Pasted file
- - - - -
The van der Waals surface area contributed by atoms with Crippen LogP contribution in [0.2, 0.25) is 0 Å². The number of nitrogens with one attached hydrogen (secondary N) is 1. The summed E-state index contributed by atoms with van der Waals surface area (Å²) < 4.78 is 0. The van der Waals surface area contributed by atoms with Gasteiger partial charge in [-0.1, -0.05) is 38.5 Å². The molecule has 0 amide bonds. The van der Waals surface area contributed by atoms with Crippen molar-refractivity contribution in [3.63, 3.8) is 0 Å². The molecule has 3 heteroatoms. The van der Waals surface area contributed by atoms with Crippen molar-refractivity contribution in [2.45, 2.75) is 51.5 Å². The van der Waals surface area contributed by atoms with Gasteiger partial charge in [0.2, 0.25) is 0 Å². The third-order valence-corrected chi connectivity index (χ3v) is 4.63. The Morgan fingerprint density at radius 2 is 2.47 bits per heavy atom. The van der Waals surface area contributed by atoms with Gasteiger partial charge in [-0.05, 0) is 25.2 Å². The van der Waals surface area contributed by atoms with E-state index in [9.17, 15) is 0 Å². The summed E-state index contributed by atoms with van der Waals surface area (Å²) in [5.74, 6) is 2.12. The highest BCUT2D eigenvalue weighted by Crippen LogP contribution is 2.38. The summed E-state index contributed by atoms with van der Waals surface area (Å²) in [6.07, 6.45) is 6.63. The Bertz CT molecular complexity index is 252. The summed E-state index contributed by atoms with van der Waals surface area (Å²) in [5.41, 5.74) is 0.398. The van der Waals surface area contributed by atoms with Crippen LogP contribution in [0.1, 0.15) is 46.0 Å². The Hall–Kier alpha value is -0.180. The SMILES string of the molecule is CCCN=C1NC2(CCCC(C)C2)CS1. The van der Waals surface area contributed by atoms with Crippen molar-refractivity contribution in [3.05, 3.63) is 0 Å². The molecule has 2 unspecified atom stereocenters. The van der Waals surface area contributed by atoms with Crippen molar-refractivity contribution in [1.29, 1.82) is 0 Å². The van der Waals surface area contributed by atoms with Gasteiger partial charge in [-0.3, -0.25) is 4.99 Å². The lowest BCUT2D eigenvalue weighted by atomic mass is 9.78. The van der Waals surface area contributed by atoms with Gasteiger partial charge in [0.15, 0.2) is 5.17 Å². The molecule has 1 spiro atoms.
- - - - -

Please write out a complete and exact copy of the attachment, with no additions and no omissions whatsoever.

The van der Waals surface area contributed by atoms with Crippen LogP contribution in [0.2, 0.25) is 0 Å². The number of nitrogens with one attached hydrogen (secondary N) is 1. The summed E-state index contributed by atoms with van der Waals surface area (Å²) < 4.78 is 0. The van der Waals surface area contributed by atoms with Gasteiger partial charge in [-0.1, -0.05) is 38.5 Å². The molecule has 0 amide bonds. The van der Waals surface area contributed by atoms with Crippen molar-refractivity contribution in [3.63, 3.8) is 0 Å². The molecule has 3 heteroatoms. The van der Waals surface area contributed by atoms with Crippen molar-refractivity contribution in [2.45, 2.75) is 51.5 Å². The van der Waals surface area contributed by atoms with Gasteiger partial charge in [0.2, 0.25) is 0 Å². The third-order valence-corrected chi connectivity index (χ3v) is 4.63. The Morgan fingerprint density at radius 2 is 2.47 bits per heavy atom. The van der Waals surface area contributed by atoms with Gasteiger partial charge in [-0.05, 0) is 25.2 Å². The van der Waals surface area contributed by atoms with E-state index in [9.17, 15) is 0 Å². The summed E-state index contributed by atoms with van der Waals surface area (Å²) in [5.74, 6) is 2.12. The highest BCUT2D eigenvalue weighted by Crippen LogP contribution is 2.38. The summed E-state index contributed by atoms with van der Waals surface area (Å²) in [6.07, 6.45) is 6.63. The Bertz CT molecular complexity index is 252. The summed E-state index contributed by atoms with van der Waals surface area (Å²) in [5.41, 5.74) is 0.398. The van der Waals surface area contributed by atoms with Crippen LogP contribution in [0.1, 0.15) is 46.0 Å². The Hall–Kier alpha value is -0.180. The SMILES string of the molecule is CCCN=C1NC2(CCCC(C)C2)CS1. The van der Waals surface area contributed by atoms with Crippen molar-refractivity contribution in [3.05, 3.63) is 0 Å². The molecule has 2 unspecified atom stereocenters. The van der Waals surface area contributed by atoms with Crippen molar-refractivity contribution in [1.29, 1.82) is 0 Å². The van der Waals surface area contributed by atoms with Gasteiger partial charge in [-0.3, -0.25) is 4.99 Å². The lowest BCUT2D eigenvalue weighted by atomic mass is 9.78. The van der Waals surface area contributed by atoms with Gasteiger partial charge in [0.15, 0.2) is 5.17 Å². The molecule has 1 spiro atoms.